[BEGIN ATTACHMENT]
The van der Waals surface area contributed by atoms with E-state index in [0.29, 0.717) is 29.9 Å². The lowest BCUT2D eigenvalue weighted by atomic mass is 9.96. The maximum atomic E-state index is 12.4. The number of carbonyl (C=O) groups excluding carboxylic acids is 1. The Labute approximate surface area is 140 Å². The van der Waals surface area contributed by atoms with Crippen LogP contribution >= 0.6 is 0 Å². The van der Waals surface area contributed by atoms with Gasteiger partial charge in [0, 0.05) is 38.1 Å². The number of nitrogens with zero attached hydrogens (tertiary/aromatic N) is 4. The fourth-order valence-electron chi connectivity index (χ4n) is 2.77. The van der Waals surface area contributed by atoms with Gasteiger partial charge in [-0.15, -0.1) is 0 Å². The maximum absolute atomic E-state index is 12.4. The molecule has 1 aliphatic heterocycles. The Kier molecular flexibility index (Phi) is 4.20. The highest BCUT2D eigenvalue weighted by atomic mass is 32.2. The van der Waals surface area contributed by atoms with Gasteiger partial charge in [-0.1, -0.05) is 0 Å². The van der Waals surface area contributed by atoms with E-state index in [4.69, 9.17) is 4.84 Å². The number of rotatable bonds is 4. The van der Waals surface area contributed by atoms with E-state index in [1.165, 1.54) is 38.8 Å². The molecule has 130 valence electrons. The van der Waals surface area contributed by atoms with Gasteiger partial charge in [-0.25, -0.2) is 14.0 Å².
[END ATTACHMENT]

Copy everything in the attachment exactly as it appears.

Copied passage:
The van der Waals surface area contributed by atoms with E-state index in [0.29, 0.717) is 29.9 Å². The lowest BCUT2D eigenvalue weighted by atomic mass is 9.96. The maximum atomic E-state index is 12.4. The number of carbonyl (C=O) groups excluding carboxylic acids is 1. The Labute approximate surface area is 140 Å². The van der Waals surface area contributed by atoms with Crippen LogP contribution >= 0.6 is 0 Å². The van der Waals surface area contributed by atoms with Gasteiger partial charge in [0, 0.05) is 38.1 Å². The number of nitrogens with zero attached hydrogens (tertiary/aromatic N) is 4. The fourth-order valence-electron chi connectivity index (χ4n) is 2.77. The van der Waals surface area contributed by atoms with Gasteiger partial charge in [-0.15, -0.1) is 0 Å². The maximum absolute atomic E-state index is 12.4. The molecule has 1 aliphatic heterocycles. The Kier molecular flexibility index (Phi) is 4.20. The highest BCUT2D eigenvalue weighted by atomic mass is 32.2. The van der Waals surface area contributed by atoms with Gasteiger partial charge in [-0.1, -0.05) is 0 Å². The van der Waals surface area contributed by atoms with E-state index in [4.69, 9.17) is 4.84 Å². The number of rotatable bonds is 4. The van der Waals surface area contributed by atoms with E-state index in [1.165, 1.54) is 38.8 Å². The molecule has 130 valence electrons. The van der Waals surface area contributed by atoms with Gasteiger partial charge in [-0.25, -0.2) is 14.0 Å².